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Should Apple Inc. Keep the iPhone 6 Around Once the iPhone 7 Launches?

By Ashraf Eassa – Mar 16, 2016 at 9:30AM

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For some markets, price-reduced iPhone 6/6 Plus models could be the key to unlocking growth.

Apple's most successful iPhone yet -- the iPhone 6. Image source: Apple (via 9to5Mac).

Late last year, Apple (AAPL -2.63%) introduced the iPhone 6s and iPhone 6s Plus, which serve as direct replacements for the iPhone 6 and iPhone 6 Plus as the iDevice maker's flagship products. Naturally, the iPhone 6 and iPhone 6 Plus saw price reductions of $100 for each model, making larger-screen iPhones more affordable.

One question that I think is worth pondering is the following: Once Apple introduces the iPhone 7/7 Plus, should it keep selling the iPhone 6/6 Plus? Here are my thoughts.

It depends on the region
In developed markets where people generally have the cash (or the carrier subsidies) to buy new iPhones, keeping the older iPhone 6/6 Plus around at reduced prices doesn't make a whole lot of sense. Fairly high-end phones are quite accessible in developed markets thanks to carrier subsidies and/or common monthly installment plans.

Additionally, in regions where Apple is seen as a status symbol and folks are willing to pony up significantly in order to get their hands on the latest -- though pricey -- Apple products, it would again make little sense to potentially risk cannibalizing sales of newer/higher end iPhones by lower-end ones.

However, in regions where Apple has very little market segment share due to its products being too expensive for many potential buyers (who instead are forced to purchase lower-cost Android devices), keeping the iPhone 6/6 Plus around and reducing prices on them makes perfect sense.

In those regions, there is so little high-end iPhone business to potentially cannibalize that price-reduced iPhone 6/6 Plus models would likely be a net positive for Apple in terms of revenue and total profit.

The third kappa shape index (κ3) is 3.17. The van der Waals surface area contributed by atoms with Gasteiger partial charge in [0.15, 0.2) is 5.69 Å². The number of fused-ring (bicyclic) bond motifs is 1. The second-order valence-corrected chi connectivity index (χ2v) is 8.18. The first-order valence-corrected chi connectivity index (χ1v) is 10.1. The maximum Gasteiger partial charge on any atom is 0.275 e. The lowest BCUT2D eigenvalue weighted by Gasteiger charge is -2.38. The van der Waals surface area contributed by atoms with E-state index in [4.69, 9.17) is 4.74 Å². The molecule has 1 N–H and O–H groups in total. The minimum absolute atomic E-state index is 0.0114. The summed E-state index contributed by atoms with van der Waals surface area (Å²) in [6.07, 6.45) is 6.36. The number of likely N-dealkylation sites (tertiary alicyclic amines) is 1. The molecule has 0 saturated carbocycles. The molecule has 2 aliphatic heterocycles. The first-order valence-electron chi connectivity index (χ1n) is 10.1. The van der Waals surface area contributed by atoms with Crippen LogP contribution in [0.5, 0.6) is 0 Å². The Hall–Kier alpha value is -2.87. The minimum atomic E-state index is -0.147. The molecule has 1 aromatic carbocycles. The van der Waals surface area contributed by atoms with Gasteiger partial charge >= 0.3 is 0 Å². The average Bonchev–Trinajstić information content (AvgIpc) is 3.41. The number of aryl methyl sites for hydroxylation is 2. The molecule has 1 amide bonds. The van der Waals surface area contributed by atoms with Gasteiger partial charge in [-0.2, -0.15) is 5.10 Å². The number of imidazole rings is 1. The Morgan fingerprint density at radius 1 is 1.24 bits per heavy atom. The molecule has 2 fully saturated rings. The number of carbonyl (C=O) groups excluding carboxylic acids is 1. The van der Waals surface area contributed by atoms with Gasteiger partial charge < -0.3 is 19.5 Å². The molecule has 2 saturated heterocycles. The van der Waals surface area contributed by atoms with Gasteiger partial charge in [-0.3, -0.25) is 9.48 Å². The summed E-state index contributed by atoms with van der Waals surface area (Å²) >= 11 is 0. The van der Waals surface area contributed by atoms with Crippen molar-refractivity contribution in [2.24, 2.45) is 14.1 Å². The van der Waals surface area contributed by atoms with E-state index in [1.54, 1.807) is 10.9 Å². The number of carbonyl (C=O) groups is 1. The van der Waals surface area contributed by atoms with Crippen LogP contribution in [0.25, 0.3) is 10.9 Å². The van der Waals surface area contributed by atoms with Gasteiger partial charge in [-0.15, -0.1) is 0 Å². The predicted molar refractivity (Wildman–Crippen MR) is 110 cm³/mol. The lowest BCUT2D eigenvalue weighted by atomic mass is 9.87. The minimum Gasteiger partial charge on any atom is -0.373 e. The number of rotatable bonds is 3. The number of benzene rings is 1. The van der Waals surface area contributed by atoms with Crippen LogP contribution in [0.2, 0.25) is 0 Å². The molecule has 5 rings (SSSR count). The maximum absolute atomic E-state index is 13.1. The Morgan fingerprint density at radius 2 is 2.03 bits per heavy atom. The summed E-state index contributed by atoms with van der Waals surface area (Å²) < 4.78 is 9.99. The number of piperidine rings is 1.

iPhone 6/6 Plus will probably be quite cheap to produce
The nice thing about Apple "water-falling" older-generation iPhones to lower price points is that by the time Apple needs to use those devices to try to gain share in emerging markets, the cost structures on said devices should be quite good.

Take the iPhone 6 and 6 Plus, for example. The machines and tooling that Apple had installed at its manufacturing partners are probably fully depreciated at this point, which should help lower manufacturing costs. Additionally, the components inside of the iPhone 6 and 6 Plus should also be very cheap for Apple's suppliers to produce and Apple to ultimately acquire.

This should give Apple quite a bit of room to take down pricing on these devices (again, in select markets) while still maintaining reasonable gross profit margins per device.

How low could Apple go?
I don't think Apple needs to go crazy with price reductions on the iPhone 6/6 Plus. Taking them down from the current $550/$650 starting price points to, say, $450/$550 for the entry-level 16 gigabyte models could be enough to drive non-trivial incremental demand.

These price points are still well in the range of "premium smartphone," but for many potential customers in emerging markets, that $100 difference could have a real impact.

This could be an interesting part of the Apple story in fiscal year 2017
Although Apple's main priority should be to build a compelling enough product with iPhone 7 to get its flagship products back on a growth path, I believe that lower-cost iPhone 6/6 Plus models (to go along with price-reduced iPhone 5s models) could help Apple grow in markets where it simply doesn't have much of a presence.

We'll see what Apple does come September. 

Ashraf Eassa has no position in any stocks mentioned. The Motley Fool owns shares of and recommends Apple. We Fools may not all hold the same opinions, but we all believe that considering a diverse range of insights makes us better investors. The Motley Fool has a disclosure policy.

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